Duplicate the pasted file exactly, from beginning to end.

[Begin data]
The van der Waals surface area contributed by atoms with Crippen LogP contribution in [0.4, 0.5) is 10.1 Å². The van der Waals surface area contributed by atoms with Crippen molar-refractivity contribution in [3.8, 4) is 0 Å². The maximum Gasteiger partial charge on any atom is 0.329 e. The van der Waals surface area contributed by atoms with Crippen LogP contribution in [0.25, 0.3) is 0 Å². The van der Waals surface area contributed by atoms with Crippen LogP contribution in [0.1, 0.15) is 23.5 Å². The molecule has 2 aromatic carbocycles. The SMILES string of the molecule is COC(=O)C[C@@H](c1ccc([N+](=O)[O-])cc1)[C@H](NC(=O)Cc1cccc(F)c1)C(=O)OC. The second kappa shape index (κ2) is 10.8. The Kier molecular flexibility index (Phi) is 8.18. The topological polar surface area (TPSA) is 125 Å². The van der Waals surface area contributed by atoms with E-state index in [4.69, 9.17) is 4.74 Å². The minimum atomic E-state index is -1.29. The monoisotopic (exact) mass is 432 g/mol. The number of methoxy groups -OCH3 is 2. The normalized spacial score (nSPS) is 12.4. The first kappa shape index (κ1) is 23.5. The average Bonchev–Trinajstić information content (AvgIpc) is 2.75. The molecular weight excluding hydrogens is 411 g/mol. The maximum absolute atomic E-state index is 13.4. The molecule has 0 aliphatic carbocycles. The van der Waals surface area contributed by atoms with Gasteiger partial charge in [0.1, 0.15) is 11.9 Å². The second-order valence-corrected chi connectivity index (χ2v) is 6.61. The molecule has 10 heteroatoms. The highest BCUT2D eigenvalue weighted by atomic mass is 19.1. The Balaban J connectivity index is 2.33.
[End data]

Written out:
The van der Waals surface area contributed by atoms with Crippen LogP contribution in [0.4, 0.5) is 10.1 Å². The van der Waals surface area contributed by atoms with Crippen molar-refractivity contribution in [3.8, 4) is 0 Å². The maximum Gasteiger partial charge on any atom is 0.329 e. The van der Waals surface area contributed by atoms with Crippen LogP contribution in [0.25, 0.3) is 0 Å². The van der Waals surface area contributed by atoms with Crippen LogP contribution in [0.1, 0.15) is 23.5 Å². The molecule has 2 aromatic carbocycles. The SMILES string of the molecule is COC(=O)C[C@@H](c1ccc([N+](=O)[O-])cc1)[C@H](NC(=O)Cc1cccc(F)c1)C(=O)OC. The second kappa shape index (κ2) is 10.8. The Kier molecular flexibility index (Phi) is 8.18. The topological polar surface area (TPSA) is 125 Å². The van der Waals surface area contributed by atoms with E-state index in [4.69, 9.17) is 4.74 Å². The minimum atomic E-state index is -1.29. The monoisotopic (exact) mass is 432 g/mol. The number of methoxy groups -OCH3 is 2. The normalized spacial score (nSPS) is 12.4. The first kappa shape index (κ1) is 23.5. The average Bonchev–Trinajstić information content (AvgIpc) is 2.75. The molecular weight excluding hydrogens is 411 g/mol. The maximum absolute atomic E-state index is 13.4. The molecule has 0 aliphatic carbocycles. The van der Waals surface area contributed by atoms with Gasteiger partial charge in [0.1, 0.15) is 11.9 Å². The second-order valence-corrected chi connectivity index (χ2v) is 6.61. The molecule has 10 heteroatoms. The highest BCUT2D eigenvalue weighted by atomic mass is 19.1. The Balaban J connectivity index is 2.33.